Of the 4,055 civilian fatalities recorded in Balochistan since 2004 (data till April 29, 2018), at least 1,167 have been attributable to one or other terrorist/insurgent outfit. Of these, 396 civilian killings (226 in the South and 170 in the North) have been claimed by Baloch separatist formations, while Islamist and sectarian extremist formations – primarily LeJ, TTP and Ahrar-ul-Hind (Liberators of India) – claimed responsibility for another 771 civilian killings, 688 in the North (mostly in and around Quetta) and 83 in the South. The remaining 2,888 civilian fatalities – 1,696 in the South and 1,192 in the North – remain 'unattributed'. A large proportion of the ‘unattributed’ fatalities, particularly in the Southern region, are believed to be the result of enforced disappearances carried out by State agencies, or by their proxies, prominently including the Tehreek-e-Nafaz-e-Aman Balochistan (TNAB, Movement for the Restoration of Peace, Balochistan).
According to the Federal Ministry of Human Rights, at least 936 dead bodies of ‘disappeared’ persons, often mutilated and bearing the signs of torture, have been found in Balochistan since 2011, pointing to large-scale extrajudicial killings by state agencies and their proxies. Most of them were dumped in Qalat, Khuzdar and Makran areas as well as in Quetta where the separatist insurgency has its roots. After the assassination of Nawab Akbar Shahbaz Khan Bugti, the legendary leader of the Baloch freedom struggle, on August 26, 2006, the intensity of the insurgency shifted from its traditional bases of Kohlu and Dera Bugti towards Quetta, Mastung and Khuzdar in central, and to Awaran, Turbat, Panjgur and Gwadar, in southern Balochistan. The International Voice for Baloch Missing Persons (IVBMP) claimed to have recorded 1,200 cases of dumped bodies and that there are many such killings that went undocumented.
Reconfirming the State’s role in such extra judicial killings, former Balochistan Inspector General of Police (IGP) Tariq Khosa, according to April 25, 2018, report, stated,
The decision to use Shafiq [Mengal] as a proxy against certain Baloch separatist organisations allowed proscribed sectarian organisations to regroup in and around Quetta where sectarian violence had died down after the arrest of two of their hardcore members – Usman Saifullah Kurd and Dawood Badini – in 2006 and 2003 respectively.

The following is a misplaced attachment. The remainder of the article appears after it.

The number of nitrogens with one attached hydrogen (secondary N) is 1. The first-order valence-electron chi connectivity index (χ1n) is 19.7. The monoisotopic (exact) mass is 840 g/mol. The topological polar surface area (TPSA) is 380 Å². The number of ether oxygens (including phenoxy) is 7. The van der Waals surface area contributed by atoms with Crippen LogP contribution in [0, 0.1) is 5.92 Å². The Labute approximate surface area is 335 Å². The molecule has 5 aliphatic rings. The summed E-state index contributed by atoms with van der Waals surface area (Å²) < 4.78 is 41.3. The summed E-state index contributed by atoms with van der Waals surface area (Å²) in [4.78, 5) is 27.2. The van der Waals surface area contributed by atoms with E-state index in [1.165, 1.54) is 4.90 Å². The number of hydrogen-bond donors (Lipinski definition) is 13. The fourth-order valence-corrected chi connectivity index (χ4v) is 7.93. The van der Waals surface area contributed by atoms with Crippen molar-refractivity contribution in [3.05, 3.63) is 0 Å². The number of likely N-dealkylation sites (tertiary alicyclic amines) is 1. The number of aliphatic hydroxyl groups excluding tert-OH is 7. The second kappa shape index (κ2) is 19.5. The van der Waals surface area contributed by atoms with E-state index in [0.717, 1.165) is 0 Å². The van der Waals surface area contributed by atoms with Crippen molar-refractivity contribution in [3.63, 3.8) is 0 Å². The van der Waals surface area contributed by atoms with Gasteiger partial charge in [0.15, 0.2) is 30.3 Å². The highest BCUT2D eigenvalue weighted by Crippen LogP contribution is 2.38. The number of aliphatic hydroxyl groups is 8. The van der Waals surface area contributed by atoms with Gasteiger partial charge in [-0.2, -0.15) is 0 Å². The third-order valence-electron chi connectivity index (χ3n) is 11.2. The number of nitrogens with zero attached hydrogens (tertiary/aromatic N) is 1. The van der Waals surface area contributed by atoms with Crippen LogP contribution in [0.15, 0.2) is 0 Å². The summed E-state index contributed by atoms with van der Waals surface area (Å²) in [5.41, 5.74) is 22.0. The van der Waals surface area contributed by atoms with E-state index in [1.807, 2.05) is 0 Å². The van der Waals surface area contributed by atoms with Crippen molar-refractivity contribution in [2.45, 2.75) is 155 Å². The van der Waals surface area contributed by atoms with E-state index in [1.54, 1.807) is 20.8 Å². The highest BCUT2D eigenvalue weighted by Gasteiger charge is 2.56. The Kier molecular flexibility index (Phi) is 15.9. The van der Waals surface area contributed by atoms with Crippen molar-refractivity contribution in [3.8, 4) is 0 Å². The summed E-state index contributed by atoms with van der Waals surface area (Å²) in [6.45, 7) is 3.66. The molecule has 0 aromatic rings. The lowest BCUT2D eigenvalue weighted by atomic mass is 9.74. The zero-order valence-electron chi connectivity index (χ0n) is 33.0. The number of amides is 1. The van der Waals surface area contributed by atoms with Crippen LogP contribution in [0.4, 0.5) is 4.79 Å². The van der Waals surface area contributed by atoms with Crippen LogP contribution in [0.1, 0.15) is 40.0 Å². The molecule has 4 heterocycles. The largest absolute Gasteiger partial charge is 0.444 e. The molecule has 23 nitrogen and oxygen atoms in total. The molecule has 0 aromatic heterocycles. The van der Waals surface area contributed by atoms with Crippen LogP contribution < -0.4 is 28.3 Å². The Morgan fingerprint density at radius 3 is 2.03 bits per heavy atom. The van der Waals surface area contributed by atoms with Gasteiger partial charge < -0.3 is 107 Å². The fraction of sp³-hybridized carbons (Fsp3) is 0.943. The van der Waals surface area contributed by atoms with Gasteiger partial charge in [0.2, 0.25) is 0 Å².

Khosa stated further that he did not understand why the Pakistani State backed private militias, headed by people like Shafiq Mengal, who was later found to be involved in attacks against his tribal enemies as well as Shias. Shafiq Mengal is the chief of TNAB, the pro-Government tribal militia.
While SFs engage in a systematic campaign of extermination of ethnic Baloch people through enforced disappearances and extrajudicial killings in the South, they are, in turn, frequently targeted by Islamist terrorist formations such as TTP and LeJ in the northern Districts. 833 Policemen, including 17 DSPs, two Deputy Inspectors General and other Police officers have been killed in numerous attacks, including suicide hits and target killings in recent years, according to a July, 13, 2017, report quoting data collected from the Balochistan Police Headquarters.
Continuous losses among SFs in North Balochistan are the direct outcome of the State’s failed and self defeating policy of differentiating between ‘good’ and ‘bad’ terrorists, creating spaces for renegades who turn against the State itself.
Tushar Ranjan Mohanty is a Research Associate, Institute for Conflict Management
Source South Asia Intelligence Review